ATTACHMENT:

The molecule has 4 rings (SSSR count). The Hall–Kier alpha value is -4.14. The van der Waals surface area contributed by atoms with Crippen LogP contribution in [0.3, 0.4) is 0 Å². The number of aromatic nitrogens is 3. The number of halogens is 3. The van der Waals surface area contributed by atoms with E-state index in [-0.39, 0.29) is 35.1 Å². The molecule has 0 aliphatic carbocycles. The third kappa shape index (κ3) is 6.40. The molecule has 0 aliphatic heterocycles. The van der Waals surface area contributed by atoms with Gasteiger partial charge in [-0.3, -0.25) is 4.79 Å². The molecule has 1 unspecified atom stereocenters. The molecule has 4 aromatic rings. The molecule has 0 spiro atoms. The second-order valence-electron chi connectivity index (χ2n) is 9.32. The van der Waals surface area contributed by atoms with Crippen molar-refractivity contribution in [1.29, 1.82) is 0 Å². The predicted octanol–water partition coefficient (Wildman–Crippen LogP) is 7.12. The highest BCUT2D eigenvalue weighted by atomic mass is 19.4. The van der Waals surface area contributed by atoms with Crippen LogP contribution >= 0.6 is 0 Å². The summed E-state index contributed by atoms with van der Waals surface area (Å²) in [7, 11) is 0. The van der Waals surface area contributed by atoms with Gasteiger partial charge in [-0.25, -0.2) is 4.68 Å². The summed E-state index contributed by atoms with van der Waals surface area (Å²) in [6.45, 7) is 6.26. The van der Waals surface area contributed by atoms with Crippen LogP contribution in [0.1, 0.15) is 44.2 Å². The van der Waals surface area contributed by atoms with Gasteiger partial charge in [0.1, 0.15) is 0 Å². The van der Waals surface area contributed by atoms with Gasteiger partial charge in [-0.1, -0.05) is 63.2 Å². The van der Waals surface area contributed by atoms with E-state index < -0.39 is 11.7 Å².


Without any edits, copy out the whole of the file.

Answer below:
The molecule has 4 rings (SSSR count). The Hall–Kier alpha value is -4.14. The van der Waals surface area contributed by atoms with Crippen LogP contribution in [0.3, 0.4) is 0 Å². The number of aromatic nitrogens is 3. The number of halogens is 3. The van der Waals surface area contributed by atoms with E-state index in [-0.39, 0.29) is 35.1 Å². The molecule has 0 aliphatic carbocycles. The third kappa shape index (κ3) is 6.40. The molecule has 0 aliphatic heterocycles. The van der Waals surface area contributed by atoms with Gasteiger partial charge in [-0.3, -0.25) is 4.79 Å². The molecule has 1 unspecified atom stereocenters. The molecule has 4 aromatic rings. The molecule has 0 spiro atoms. The second-order valence-electron chi connectivity index (χ2n) is 9.32. The van der Waals surface area contributed by atoms with Crippen molar-refractivity contribution in [1.29, 1.82) is 0 Å². The predicted octanol–water partition coefficient (Wildman–Crippen LogP) is 7.12. The highest BCUT2D eigenvalue weighted by atomic mass is 19.4. The van der Waals surface area contributed by atoms with Crippen LogP contribution >= 0.6 is 0 Å². The summed E-state index contributed by atoms with van der Waals surface area (Å²) in [7, 11) is 0. The van der Waals surface area contributed by atoms with Gasteiger partial charge in [-0.25, -0.2) is 4.68 Å². The summed E-state index contributed by atoms with van der Waals surface area (Å²) in [6.45, 7) is 6.26. The van der Waals surface area contributed by atoms with Crippen LogP contribution in [0.1, 0.15) is 44.2 Å². The van der Waals surface area contributed by atoms with Gasteiger partial charge in [0.1, 0.15) is 0 Å². The van der Waals surface area contributed by atoms with Gasteiger partial charge in [-0.1, -0.05) is 63.2 Å². The van der Waals surface area contributed by atoms with E-state index < -0.39 is 11.7 Å².